Playback Mode

The Coolpix 5000 has a complete playback mode that has all the basics plus a few other nice features.

The basic features include 4 or 9 thumbnail mode, slide shows, DPOF print marking, image protection, and "zoom and scroll".

The zoom and scroll feature allows you to zoom in as much as 6X into your photo, and then scroll around in it.

How about those cool extra features? One of my favorites is the ability to delete a group of photos at once. You just mark the thumbnails you want to delete, hit a button, and they're gone.

Another interesting feature is the Auto Transfer function. You can mark photos as "Auto Transfer" and NikonView will automatically copy them to your Mac or PC when you connect the camera.

One nice feature that is missing is the ability to rotate images in-camera.

By rotating the command dial, you can find out a lot more information about your photos, as you can see above. A histogram is also available. While that is being shown, the camera will show which areas of the image are overexposed by making them blink.

Moving between photos takes about a second. At first, a lower resolution picture is shown, and about two seconds later, the high resolution version appears.

How Does it Compare?

Overall, I recommend the Nikon Coolpix 5000, though I have some serious issues with it. On the plus side, the photo quality is usually excellent, the feature-set is top notch, and the hot shoe and Microdrive support are welcomed. My problems with the camera are in three areas: 1) the tendency to blow out the sky; 2) the cluttered rear controls; 3) the lackluster battery life, especially with a Microdrive installed, combined with the costly proprietary battery. I must admit that I also miss the old Coolpix 900-series design. This is one of those cameras where you really need to weigh what is important to you, based on what I've brought up in this review, and what you'll read in others. And like I always say, try it out in the store first before deciding. Definitely consider the CP5000, but look closely at the competition.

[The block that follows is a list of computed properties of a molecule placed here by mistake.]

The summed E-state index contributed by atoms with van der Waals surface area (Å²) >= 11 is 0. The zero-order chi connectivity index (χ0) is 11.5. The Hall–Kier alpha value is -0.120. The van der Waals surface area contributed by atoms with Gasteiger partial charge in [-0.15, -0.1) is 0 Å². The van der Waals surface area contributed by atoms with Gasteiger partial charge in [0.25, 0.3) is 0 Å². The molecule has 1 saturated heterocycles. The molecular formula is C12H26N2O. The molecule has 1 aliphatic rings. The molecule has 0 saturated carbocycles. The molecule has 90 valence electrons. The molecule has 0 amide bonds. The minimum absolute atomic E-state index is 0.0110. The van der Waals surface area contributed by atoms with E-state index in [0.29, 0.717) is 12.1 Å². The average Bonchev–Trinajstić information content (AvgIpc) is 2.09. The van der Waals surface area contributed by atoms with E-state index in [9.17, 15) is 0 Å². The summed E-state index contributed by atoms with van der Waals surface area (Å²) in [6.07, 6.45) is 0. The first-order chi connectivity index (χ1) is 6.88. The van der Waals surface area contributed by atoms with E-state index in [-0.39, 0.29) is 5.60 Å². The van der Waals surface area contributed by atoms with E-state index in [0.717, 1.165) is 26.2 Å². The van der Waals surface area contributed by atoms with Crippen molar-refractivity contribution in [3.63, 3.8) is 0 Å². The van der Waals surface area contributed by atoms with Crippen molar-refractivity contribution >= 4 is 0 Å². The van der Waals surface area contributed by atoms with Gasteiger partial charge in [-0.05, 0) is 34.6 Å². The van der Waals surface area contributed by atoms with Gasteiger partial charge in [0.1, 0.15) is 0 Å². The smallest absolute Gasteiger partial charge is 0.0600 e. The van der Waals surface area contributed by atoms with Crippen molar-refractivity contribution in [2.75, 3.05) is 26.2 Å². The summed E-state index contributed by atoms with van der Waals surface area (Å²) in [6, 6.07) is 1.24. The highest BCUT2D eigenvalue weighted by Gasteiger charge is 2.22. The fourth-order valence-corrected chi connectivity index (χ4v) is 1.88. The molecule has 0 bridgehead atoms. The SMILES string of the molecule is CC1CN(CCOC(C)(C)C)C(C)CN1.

What I liked:

  • All the manual controls you'll ever need
  • Usually excellent photo quality
  • CompactFlash Type II slot - Microdrive works fine
  • Handy swiveling LCD
  • Lens is very "wide" for a consumer digicam
  • Hot shoe for external flash
  • Lots of external lens options

What I didn't care for:

  • Blew out the sky in too many pictures, especially with spot metering
  • Some chromatic aberrations
  • Rear controls cluttered
  • Optical viewfinder hard to use when LCD is not flipped out
  • Proprietary battery costs a lot and doesn't last long, especially with Microdrive
  • Expensive

Some other high-end cameras I would consider include the Canon PowerShot G2 and S40, Casio QV-4000, Fuji FinePix 6900Z, Minolta DiMAGE 5 and 7, Olympus C-4040Z, E-10, and E-20, Sony DSC-F707 and DSC-S85, and the Toshiba PDR-M81.

As always, I recommend a trip down to your local reseller to try out the CP5000 and it's competitors before you buy!

Photo Gallery

So how does the photo quality stand up? Check out the sample photos in our photo gallery!

Also, check out the Coolpix 5000 shootout, for more photos.

Want a few more opinions?

Required reading: Steves Digicams and Imaging Resource reviews of the Coolpix 5000.

Feedback

Jeff welcomes your comments or questions. Send them to jakeller@pair.com. Due to my limited resources, please do not send me requests for personal camera recommendations.